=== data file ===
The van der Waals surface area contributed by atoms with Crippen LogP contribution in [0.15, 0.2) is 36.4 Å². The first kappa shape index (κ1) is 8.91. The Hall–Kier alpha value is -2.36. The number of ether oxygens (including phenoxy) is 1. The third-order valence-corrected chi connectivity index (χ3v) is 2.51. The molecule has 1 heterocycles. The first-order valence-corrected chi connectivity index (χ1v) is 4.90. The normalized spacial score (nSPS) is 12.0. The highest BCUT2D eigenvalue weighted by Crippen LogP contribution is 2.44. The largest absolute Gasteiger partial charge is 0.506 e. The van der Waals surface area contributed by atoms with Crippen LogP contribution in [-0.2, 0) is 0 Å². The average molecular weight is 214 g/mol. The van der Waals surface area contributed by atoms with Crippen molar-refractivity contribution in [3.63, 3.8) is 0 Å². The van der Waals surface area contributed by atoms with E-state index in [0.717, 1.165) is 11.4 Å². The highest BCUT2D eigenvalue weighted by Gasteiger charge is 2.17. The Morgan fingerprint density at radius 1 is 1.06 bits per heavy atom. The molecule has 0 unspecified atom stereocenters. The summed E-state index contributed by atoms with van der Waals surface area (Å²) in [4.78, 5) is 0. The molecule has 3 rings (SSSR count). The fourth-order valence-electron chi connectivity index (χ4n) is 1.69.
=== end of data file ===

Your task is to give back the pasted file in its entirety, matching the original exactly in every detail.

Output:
The van der Waals surface area contributed by atoms with Crippen LogP contribution in [0.15, 0.2) is 36.4 Å². The first kappa shape index (κ1) is 8.91. The Hall–Kier alpha value is -2.36. The number of ether oxygens (including phenoxy) is 1. The third-order valence-corrected chi connectivity index (χ3v) is 2.51. The molecule has 1 heterocycles. The first-order valence-corrected chi connectivity index (χ1v) is 4.90. The normalized spacial score (nSPS) is 12.0. The highest BCUT2D eigenvalue weighted by Crippen LogP contribution is 2.44. The largest absolute Gasteiger partial charge is 0.506 e. The van der Waals surface area contributed by atoms with Crippen LogP contribution in [-0.2, 0) is 0 Å². The average molecular weight is 214 g/mol. The van der Waals surface area contributed by atoms with Crippen molar-refractivity contribution in [3.63, 3.8) is 0 Å². The van der Waals surface area contributed by atoms with E-state index in [0.717, 1.165) is 11.4 Å². The highest BCUT2D eigenvalue weighted by Gasteiger charge is 2.17. The Morgan fingerprint density at radius 1 is 1.06 bits per heavy atom. The molecule has 0 unspecified atom stereocenters. The summed E-state index contributed by atoms with van der Waals surface area (Å²) in [4.78, 5) is 0. The molecule has 3 rings (SSSR count). The fourth-order valence-electron chi connectivity index (χ4n) is 1.69.